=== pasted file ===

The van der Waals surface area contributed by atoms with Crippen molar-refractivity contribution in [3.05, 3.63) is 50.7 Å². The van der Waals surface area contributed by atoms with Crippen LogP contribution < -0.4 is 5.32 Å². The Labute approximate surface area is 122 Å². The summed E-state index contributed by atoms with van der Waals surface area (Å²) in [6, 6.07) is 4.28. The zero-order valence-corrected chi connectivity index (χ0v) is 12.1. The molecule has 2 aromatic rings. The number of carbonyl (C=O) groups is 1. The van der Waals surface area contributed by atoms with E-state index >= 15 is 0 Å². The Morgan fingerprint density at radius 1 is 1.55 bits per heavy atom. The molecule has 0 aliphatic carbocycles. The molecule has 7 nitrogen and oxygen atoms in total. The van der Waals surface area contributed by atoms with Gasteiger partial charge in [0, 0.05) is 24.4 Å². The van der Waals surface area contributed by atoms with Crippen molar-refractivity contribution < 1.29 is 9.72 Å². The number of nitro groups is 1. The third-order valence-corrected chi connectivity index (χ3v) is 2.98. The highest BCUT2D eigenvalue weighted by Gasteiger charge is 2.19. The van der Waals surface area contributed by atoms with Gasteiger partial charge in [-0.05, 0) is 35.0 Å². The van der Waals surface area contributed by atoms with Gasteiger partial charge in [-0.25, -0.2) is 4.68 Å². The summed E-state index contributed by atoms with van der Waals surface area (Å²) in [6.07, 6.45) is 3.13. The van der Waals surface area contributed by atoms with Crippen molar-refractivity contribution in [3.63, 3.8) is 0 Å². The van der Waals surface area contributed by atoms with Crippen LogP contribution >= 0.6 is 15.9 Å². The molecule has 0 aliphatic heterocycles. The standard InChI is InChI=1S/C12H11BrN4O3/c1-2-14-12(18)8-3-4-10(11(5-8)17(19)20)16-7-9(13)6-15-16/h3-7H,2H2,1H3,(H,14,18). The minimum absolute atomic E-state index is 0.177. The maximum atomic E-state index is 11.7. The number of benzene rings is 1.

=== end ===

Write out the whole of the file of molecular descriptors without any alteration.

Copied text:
The van der Waals surface area contributed by atoms with Crippen molar-refractivity contribution in [3.05, 3.63) is 50.7 Å². The van der Waals surface area contributed by atoms with Crippen LogP contribution < -0.4 is 5.32 Å². The Labute approximate surface area is 122 Å². The summed E-state index contributed by atoms with van der Waals surface area (Å²) in [6, 6.07) is 4.28. The zero-order valence-corrected chi connectivity index (χ0v) is 12.1. The molecule has 2 aromatic rings. The number of carbonyl (C=O) groups is 1. The van der Waals surface area contributed by atoms with E-state index >= 15 is 0 Å². The Morgan fingerprint density at radius 1 is 1.55 bits per heavy atom. The molecule has 0 aliphatic carbocycles. The molecule has 7 nitrogen and oxygen atoms in total. The van der Waals surface area contributed by atoms with Gasteiger partial charge in [0, 0.05) is 24.4 Å². The van der Waals surface area contributed by atoms with Crippen molar-refractivity contribution < 1.29 is 9.72 Å². The number of nitro groups is 1. The third-order valence-corrected chi connectivity index (χ3v) is 2.98. The highest BCUT2D eigenvalue weighted by Gasteiger charge is 2.19. The van der Waals surface area contributed by atoms with Gasteiger partial charge in [-0.05, 0) is 35.0 Å². The van der Waals surface area contributed by atoms with Gasteiger partial charge in [-0.25, -0.2) is 4.68 Å². The summed E-state index contributed by atoms with van der Waals surface area (Å²) in [6.07, 6.45) is 3.13. The van der Waals surface area contributed by atoms with Crippen molar-refractivity contribution in [3.63, 3.8) is 0 Å². The van der Waals surface area contributed by atoms with Crippen LogP contribution >= 0.6 is 15.9 Å². The molecule has 0 aliphatic heterocycles. The standard InChI is InChI=1S/C12H11BrN4O3/c1-2-14-12(18)8-3-4-10(11(5-8)17(19)20)16-7-9(13)6-15-16/h3-7H,2H2,1H3,(H,14,18). The minimum absolute atomic E-state index is 0.177. The maximum atomic E-state index is 11.7. The number of benzene rings is 1.